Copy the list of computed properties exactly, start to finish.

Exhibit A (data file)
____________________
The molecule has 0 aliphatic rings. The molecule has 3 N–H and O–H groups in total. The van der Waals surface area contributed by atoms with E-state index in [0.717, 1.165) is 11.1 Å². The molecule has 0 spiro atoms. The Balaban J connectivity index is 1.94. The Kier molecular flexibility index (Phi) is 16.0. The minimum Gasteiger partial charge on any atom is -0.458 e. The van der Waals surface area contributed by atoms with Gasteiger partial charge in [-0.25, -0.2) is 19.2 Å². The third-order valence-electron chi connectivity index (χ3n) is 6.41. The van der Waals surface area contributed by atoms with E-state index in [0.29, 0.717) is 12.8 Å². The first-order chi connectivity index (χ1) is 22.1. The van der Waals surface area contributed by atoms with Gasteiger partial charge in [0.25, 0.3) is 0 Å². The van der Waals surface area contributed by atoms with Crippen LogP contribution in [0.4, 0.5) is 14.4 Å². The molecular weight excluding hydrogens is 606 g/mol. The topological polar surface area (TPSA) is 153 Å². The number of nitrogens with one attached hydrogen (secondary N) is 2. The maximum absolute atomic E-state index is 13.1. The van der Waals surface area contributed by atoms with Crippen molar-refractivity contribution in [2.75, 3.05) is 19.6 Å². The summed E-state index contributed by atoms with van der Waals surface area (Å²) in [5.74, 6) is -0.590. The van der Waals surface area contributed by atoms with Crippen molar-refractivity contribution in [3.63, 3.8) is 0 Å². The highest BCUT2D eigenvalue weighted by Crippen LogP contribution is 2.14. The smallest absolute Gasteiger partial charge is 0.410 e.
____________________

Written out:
The molecule has 0 aliphatic rings. The molecule has 3 N–H and O–H groups in total. The van der Waals surface area contributed by atoms with E-state index in [0.717, 1.165) is 11.1 Å². The molecule has 0 spiro atoms. The Balaban J connectivity index is 1.94. The Kier molecular flexibility index (Phi) is 16.0. The minimum Gasteiger partial charge on any atom is -0.458 e. The van der Waals surface area contributed by atoms with Gasteiger partial charge in [-0.25, -0.2) is 19.2 Å². The third-order valence-electron chi connectivity index (χ3n) is 6.41. The van der Waals surface area contributed by atoms with E-state index in [0.29, 0.717) is 12.8 Å². The first-order chi connectivity index (χ1) is 22.1. The van der Waals surface area contributed by atoms with Gasteiger partial charge in [0.25, 0.3) is 0 Å². The van der Waals surface area contributed by atoms with Crippen LogP contribution in [0.4, 0.5) is 14.4 Å². The molecular weight excluding hydrogens is 606 g/mol. The topological polar surface area (TPSA) is 153 Å². The number of nitrogens with one attached hydrogen (secondary N) is 2. The maximum absolute atomic E-state index is 13.1. The van der Waals surface area contributed by atoms with Crippen molar-refractivity contribution in [2.75, 3.05) is 19.6 Å². The summed E-state index contributed by atoms with van der Waals surface area (Å²) in [5.74, 6) is -0.590. The van der Waals surface area contributed by atoms with Crippen molar-refractivity contribution in [3.63, 3.8) is 0 Å². The highest BCUT2D eigenvalue weighted by Crippen LogP contribution is 2.14. The smallest absolute Gasteiger partial charge is 0.410 e.